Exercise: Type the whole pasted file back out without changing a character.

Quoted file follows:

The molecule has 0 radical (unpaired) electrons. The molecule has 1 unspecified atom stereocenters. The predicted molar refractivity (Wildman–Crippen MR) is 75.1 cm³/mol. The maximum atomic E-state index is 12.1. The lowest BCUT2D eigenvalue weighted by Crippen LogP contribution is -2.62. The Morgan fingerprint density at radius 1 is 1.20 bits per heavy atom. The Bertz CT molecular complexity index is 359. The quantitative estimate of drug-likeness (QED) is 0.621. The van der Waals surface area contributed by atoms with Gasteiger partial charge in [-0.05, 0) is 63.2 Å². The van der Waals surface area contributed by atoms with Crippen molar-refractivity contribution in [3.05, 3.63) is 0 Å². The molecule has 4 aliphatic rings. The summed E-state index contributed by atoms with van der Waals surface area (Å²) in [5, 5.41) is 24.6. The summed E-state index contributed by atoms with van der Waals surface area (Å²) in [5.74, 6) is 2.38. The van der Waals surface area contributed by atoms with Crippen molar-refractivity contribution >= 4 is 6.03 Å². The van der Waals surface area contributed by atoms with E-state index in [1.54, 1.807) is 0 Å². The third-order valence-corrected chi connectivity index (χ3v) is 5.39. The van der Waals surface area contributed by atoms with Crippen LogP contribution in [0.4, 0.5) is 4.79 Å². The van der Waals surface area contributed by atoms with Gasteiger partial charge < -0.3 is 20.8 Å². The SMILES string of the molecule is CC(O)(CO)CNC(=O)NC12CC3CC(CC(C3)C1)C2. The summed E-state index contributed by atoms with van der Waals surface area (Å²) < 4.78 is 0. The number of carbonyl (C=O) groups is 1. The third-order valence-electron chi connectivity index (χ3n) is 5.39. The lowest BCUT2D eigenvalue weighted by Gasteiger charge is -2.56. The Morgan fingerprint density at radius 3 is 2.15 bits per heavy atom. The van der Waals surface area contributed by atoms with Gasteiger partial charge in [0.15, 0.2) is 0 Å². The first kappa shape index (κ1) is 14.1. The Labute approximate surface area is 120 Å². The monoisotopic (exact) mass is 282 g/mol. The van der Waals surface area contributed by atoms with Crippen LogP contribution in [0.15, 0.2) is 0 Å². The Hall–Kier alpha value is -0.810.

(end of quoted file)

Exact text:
The molecule has 0 radical (unpaired) electrons. The molecule has 1 unspecified atom stereocenters. The predicted molar refractivity (Wildman–Crippen MR) is 75.1 cm³/mol. The maximum atomic E-state index is 12.1. The lowest BCUT2D eigenvalue weighted by Crippen LogP contribution is -2.62. The Morgan fingerprint density at radius 1 is 1.20 bits per heavy atom. The Bertz CT molecular complexity index is 359. The quantitative estimate of drug-likeness (QED) is 0.621. The van der Waals surface area contributed by atoms with Gasteiger partial charge in [-0.05, 0) is 63.2 Å². The van der Waals surface area contributed by atoms with Crippen molar-refractivity contribution in [3.05, 3.63) is 0 Å². The molecule has 4 aliphatic rings. The summed E-state index contributed by atoms with van der Waals surface area (Å²) in [5, 5.41) is 24.6. The summed E-state index contributed by atoms with van der Waals surface area (Å²) in [5.74, 6) is 2.38. The van der Waals surface area contributed by atoms with Crippen molar-refractivity contribution >= 4 is 6.03 Å². The van der Waals surface area contributed by atoms with E-state index in [1.54, 1.807) is 0 Å². The third-order valence-corrected chi connectivity index (χ3v) is 5.39. The van der Waals surface area contributed by atoms with Crippen LogP contribution in [0.4, 0.5) is 4.79 Å². The van der Waals surface area contributed by atoms with Gasteiger partial charge < -0.3 is 20.8 Å². The SMILES string of the molecule is CC(O)(CO)CNC(=O)NC12CC3CC(CC(C3)C1)C2. The summed E-state index contributed by atoms with van der Waals surface area (Å²) < 4.78 is 0. The number of carbonyl (C=O) groups is 1. The third-order valence-electron chi connectivity index (χ3n) is 5.39. The lowest BCUT2D eigenvalue weighted by Gasteiger charge is -2.56. The Morgan fingerprint density at radius 3 is 2.15 bits per heavy atom. The van der Waals surface area contributed by atoms with Gasteiger partial charge in [0.15, 0.2) is 0 Å². The first kappa shape index (κ1) is 14.1. The Labute approximate surface area is 120 Å². The monoisotopic (exact) mass is 282 g/mol. The van der Waals surface area contributed by atoms with Crippen LogP contribution in [0.15, 0.2) is 0 Å². The Hall–Kier alpha value is -0.810.